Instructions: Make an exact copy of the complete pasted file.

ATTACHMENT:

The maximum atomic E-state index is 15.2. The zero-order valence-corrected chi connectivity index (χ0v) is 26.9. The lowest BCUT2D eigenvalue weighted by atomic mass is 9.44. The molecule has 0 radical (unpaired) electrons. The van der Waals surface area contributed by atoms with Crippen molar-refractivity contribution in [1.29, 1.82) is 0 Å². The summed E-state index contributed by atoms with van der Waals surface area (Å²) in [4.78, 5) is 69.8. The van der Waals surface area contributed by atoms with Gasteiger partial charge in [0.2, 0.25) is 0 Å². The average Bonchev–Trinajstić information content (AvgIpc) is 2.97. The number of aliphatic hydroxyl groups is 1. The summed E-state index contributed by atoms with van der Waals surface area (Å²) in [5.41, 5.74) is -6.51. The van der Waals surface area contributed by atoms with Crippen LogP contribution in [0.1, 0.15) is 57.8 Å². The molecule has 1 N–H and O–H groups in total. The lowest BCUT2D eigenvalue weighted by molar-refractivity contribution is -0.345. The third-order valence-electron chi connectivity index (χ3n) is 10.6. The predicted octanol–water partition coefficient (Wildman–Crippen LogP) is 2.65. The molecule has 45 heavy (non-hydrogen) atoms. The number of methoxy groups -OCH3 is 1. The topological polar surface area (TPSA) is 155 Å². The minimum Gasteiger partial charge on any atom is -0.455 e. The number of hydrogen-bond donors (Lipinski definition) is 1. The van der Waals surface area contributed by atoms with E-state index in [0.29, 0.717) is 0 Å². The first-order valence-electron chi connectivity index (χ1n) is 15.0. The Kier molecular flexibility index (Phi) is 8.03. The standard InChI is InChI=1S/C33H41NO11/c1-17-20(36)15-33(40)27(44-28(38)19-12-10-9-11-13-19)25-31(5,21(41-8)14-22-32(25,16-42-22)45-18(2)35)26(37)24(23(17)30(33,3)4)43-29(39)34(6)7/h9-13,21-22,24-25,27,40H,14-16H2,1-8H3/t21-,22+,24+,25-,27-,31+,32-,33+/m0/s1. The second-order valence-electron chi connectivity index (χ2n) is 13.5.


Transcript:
The maximum atomic E-state index is 15.2. The zero-order valence-corrected chi connectivity index (χ0v) is 26.9. The lowest BCUT2D eigenvalue weighted by atomic mass is 9.44. The molecule has 0 radical (unpaired) electrons. The van der Waals surface area contributed by atoms with Crippen molar-refractivity contribution in [1.29, 1.82) is 0 Å². The summed E-state index contributed by atoms with van der Waals surface area (Å²) in [4.78, 5) is 69.8. The van der Waals surface area contributed by atoms with Gasteiger partial charge in [0.2, 0.25) is 0 Å². The average Bonchev–Trinajstić information content (AvgIpc) is 2.97. The number of aliphatic hydroxyl groups is 1. The summed E-state index contributed by atoms with van der Waals surface area (Å²) in [5.41, 5.74) is -6.51. The van der Waals surface area contributed by atoms with Crippen LogP contribution in [0.1, 0.15) is 57.8 Å². The molecule has 1 N–H and O–H groups in total. The lowest BCUT2D eigenvalue weighted by molar-refractivity contribution is -0.345. The third-order valence-electron chi connectivity index (χ3n) is 10.6. The predicted octanol–water partition coefficient (Wildman–Crippen LogP) is 2.65. The molecule has 45 heavy (non-hydrogen) atoms. The number of methoxy groups -OCH3 is 1. The topological polar surface area (TPSA) is 155 Å². The minimum Gasteiger partial charge on any atom is -0.455 e. The number of hydrogen-bond donors (Lipinski definition) is 1. The van der Waals surface area contributed by atoms with E-state index in [0.29, 0.717) is 0 Å². The first-order valence-electron chi connectivity index (χ1n) is 15.0. The Kier molecular flexibility index (Phi) is 8.03. The standard InChI is InChI=1S/C33H41NO11/c1-17-20(36)15-33(40)27(44-28(38)19-12-10-9-11-13-19)25-31(5,21(41-8)14-22-32(25,16-42-22)45-18(2)35)26(37)24(23(17)30(33,3)4)43-29(39)34(6)7/h9-13,21-22,24-25,27,40H,14-16H2,1-8H3/t21-,22+,24+,25-,27-,31+,32-,33+/m0/s1. The second-order valence-electron chi connectivity index (χ2n) is 13.5.